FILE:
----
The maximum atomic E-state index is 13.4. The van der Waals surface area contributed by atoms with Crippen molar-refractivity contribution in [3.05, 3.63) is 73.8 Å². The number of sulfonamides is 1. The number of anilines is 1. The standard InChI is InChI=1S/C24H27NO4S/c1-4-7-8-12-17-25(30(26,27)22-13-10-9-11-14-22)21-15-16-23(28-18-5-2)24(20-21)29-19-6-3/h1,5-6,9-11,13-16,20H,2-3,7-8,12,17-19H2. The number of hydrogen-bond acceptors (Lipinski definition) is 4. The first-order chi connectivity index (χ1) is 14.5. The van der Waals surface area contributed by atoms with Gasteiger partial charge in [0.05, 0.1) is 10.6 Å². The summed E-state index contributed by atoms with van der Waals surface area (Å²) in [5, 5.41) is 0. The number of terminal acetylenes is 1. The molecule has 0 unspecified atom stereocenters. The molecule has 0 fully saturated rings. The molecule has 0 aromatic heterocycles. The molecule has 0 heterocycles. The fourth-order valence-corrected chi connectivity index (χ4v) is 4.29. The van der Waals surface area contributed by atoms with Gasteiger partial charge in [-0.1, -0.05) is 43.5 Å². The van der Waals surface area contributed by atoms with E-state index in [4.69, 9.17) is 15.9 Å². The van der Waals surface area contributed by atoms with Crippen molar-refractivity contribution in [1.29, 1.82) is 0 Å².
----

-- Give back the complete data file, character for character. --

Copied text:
The maximum atomic E-state index is 13.4. The van der Waals surface area contributed by atoms with Crippen molar-refractivity contribution in [3.05, 3.63) is 73.8 Å². The number of sulfonamides is 1. The number of anilines is 1. The standard InChI is InChI=1S/C24H27NO4S/c1-4-7-8-12-17-25(30(26,27)22-13-10-9-11-14-22)21-15-16-23(28-18-5-2)24(20-21)29-19-6-3/h1,5-6,9-11,13-16,20H,2-3,7-8,12,17-19H2. The number of hydrogen-bond acceptors (Lipinski definition) is 4. The first-order chi connectivity index (χ1) is 14.5. The van der Waals surface area contributed by atoms with Gasteiger partial charge in [0.05, 0.1) is 10.6 Å². The summed E-state index contributed by atoms with van der Waals surface area (Å²) in [5, 5.41) is 0. The number of terminal acetylenes is 1. The molecule has 0 unspecified atom stereocenters. The molecule has 0 fully saturated rings. The molecule has 0 aromatic heterocycles. The molecule has 0 heterocycles. The fourth-order valence-corrected chi connectivity index (χ4v) is 4.29. The van der Waals surface area contributed by atoms with Gasteiger partial charge in [-0.1, -0.05) is 43.5 Å². The van der Waals surface area contributed by atoms with E-state index in [4.69, 9.17) is 15.9 Å². The van der Waals surface area contributed by atoms with Crippen molar-refractivity contribution in [1.29, 1.82) is 0 Å².